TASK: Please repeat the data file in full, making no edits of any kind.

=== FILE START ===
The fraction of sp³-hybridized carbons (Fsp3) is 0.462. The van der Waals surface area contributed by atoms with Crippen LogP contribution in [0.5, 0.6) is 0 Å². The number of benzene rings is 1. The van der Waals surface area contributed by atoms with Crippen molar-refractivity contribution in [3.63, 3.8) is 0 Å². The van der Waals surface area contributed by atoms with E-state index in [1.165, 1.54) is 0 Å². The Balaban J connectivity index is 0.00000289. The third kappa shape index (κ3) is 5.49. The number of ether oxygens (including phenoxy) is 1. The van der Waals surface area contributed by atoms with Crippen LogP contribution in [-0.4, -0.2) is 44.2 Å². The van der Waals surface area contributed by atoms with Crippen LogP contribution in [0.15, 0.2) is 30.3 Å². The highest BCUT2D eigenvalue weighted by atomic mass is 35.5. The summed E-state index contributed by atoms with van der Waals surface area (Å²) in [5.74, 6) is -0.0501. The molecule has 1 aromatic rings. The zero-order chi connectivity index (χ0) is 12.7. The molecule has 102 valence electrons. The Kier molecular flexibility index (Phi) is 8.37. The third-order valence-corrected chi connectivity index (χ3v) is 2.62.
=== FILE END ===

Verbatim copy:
The fraction of sp³-hybridized carbons (Fsp3) is 0.462. The van der Waals surface area contributed by atoms with Crippen LogP contribution in [0.5, 0.6) is 0 Å². The number of benzene rings is 1. The van der Waals surface area contributed by atoms with Crippen molar-refractivity contribution in [3.63, 3.8) is 0 Å². The van der Waals surface area contributed by atoms with E-state index in [1.165, 1.54) is 0 Å². The Balaban J connectivity index is 0.00000289. The third kappa shape index (κ3) is 5.49. The number of ether oxygens (including phenoxy) is 1. The van der Waals surface area contributed by atoms with Crippen LogP contribution in [-0.4, -0.2) is 44.2 Å². The van der Waals surface area contributed by atoms with Crippen LogP contribution in [0.15, 0.2) is 30.3 Å². The highest BCUT2D eigenvalue weighted by atomic mass is 35.5. The summed E-state index contributed by atoms with van der Waals surface area (Å²) in [5.74, 6) is -0.0501. The molecule has 1 aromatic rings. The zero-order chi connectivity index (χ0) is 12.7. The molecule has 102 valence electrons. The Kier molecular flexibility index (Phi) is 8.37. The third-order valence-corrected chi connectivity index (χ3v) is 2.62.